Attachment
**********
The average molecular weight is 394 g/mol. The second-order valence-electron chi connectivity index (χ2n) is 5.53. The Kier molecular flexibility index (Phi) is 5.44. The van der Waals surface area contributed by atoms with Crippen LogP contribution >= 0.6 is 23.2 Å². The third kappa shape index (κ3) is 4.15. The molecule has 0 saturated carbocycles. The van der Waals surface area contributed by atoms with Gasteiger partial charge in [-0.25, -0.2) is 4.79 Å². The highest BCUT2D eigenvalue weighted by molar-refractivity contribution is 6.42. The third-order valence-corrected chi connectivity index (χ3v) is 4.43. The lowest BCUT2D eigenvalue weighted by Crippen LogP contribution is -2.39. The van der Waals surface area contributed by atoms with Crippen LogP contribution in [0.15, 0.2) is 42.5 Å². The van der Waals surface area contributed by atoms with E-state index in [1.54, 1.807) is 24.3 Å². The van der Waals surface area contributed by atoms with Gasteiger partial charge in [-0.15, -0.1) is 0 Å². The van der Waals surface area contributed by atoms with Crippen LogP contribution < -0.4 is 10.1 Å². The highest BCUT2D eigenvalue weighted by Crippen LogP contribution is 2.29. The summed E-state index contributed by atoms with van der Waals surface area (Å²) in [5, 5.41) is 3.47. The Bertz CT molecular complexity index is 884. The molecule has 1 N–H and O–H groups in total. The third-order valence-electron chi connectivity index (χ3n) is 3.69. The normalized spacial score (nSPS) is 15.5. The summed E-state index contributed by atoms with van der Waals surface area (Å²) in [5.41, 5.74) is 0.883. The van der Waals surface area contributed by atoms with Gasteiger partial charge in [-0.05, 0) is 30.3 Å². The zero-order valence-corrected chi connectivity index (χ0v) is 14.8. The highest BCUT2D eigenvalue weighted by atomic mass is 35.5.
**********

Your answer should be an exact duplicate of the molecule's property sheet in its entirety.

The average molecular weight is 394 g/mol. The second-order valence-electron chi connectivity index (χ2n) is 5.53. The Kier molecular flexibility index (Phi) is 5.44. The van der Waals surface area contributed by atoms with Crippen LogP contribution >= 0.6 is 23.2 Å². The third kappa shape index (κ3) is 4.15. The molecule has 0 saturated carbocycles. The van der Waals surface area contributed by atoms with Gasteiger partial charge in [-0.25, -0.2) is 4.79 Å². The highest BCUT2D eigenvalue weighted by molar-refractivity contribution is 6.42. The third-order valence-corrected chi connectivity index (χ3v) is 4.43. The lowest BCUT2D eigenvalue weighted by Crippen LogP contribution is -2.39. The van der Waals surface area contributed by atoms with Crippen LogP contribution in [0.15, 0.2) is 42.5 Å². The van der Waals surface area contributed by atoms with E-state index in [1.54, 1.807) is 24.3 Å². The van der Waals surface area contributed by atoms with Gasteiger partial charge in [-0.15, -0.1) is 0 Å². The van der Waals surface area contributed by atoms with Crippen LogP contribution < -0.4 is 10.1 Å². The highest BCUT2D eigenvalue weighted by Crippen LogP contribution is 2.29. The summed E-state index contributed by atoms with van der Waals surface area (Å²) in [5, 5.41) is 3.47. The Bertz CT molecular complexity index is 884. The molecule has 1 N–H and O–H groups in total. The third-order valence-electron chi connectivity index (χ3n) is 3.69. The normalized spacial score (nSPS) is 15.5. The summed E-state index contributed by atoms with van der Waals surface area (Å²) in [5.41, 5.74) is 0.883. The van der Waals surface area contributed by atoms with Gasteiger partial charge in [-0.05, 0) is 30.3 Å². The zero-order valence-corrected chi connectivity index (χ0v) is 14.8. The highest BCUT2D eigenvalue weighted by atomic mass is 35.5.